Imagine that you are one of the first explorers to North America’s West Coast.
It’s early morning, and after a paddle through the still ocean water, you have docked your canoe on a grey pebble beach. The sun has yet to pierce through the thick fog, and you can see your breath in the crisp air.
There is not a soul in sight.
The forest in front of you is lush, thick and dark. Taking a deep calming breath, you step into the green, snapping twigs underfoot and moving damp leaves out of your path.
Bushing away an especially heavy heavy branch your jaw drops as you find yourself suddenly in a clearing with a massive, wooden sculpture that seems to stretch up almost higher than the trees, standing in the middle of it.
You had heard rumors that these monumental structures existed, and now there it was, right in front of you — a totem pole.
Carved mostly from Western Red Cedar trees, totem poles are created by the Indigenous peoples of the Pacific Northwest Coast of North America. Because cedar decomposes quickly, few examples of these massive structures from before 1900 exist today.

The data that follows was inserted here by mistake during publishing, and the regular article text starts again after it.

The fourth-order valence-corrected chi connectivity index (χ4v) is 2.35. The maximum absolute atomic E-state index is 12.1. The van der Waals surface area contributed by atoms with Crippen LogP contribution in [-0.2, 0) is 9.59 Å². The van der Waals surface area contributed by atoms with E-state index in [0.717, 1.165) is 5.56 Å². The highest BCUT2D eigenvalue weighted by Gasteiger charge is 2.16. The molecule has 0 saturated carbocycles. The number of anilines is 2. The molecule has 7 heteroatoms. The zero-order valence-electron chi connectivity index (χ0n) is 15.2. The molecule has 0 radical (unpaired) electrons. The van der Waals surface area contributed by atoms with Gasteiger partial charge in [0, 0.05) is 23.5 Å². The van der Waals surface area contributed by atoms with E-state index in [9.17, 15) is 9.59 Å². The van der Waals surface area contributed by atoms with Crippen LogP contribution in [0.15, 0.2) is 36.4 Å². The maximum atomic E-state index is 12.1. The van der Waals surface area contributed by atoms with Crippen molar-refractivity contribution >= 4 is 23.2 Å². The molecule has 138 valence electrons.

These free-standing poles were symbols of individual clans, family wealth, and prestige.
Scholars believe the Haida of the Queen Charlotte Islands were the first to create the totems, and then the practice spread throughout the West Coast.
The meaning behind the totem poles is as varied as the cultures that make them. Some represent familiar legends, clan images, notable lives of tribe members, mortuary statues, or mark an important celebration.
Contrary to popular belief, they were NEVER objects of worship.
It is widely believed that the least important carving is on the bottom of the pole (hence the saying “lowest man on the totem pole”), but, in reality, the most important figures can often be found on the bottom or even in the middle of the poles!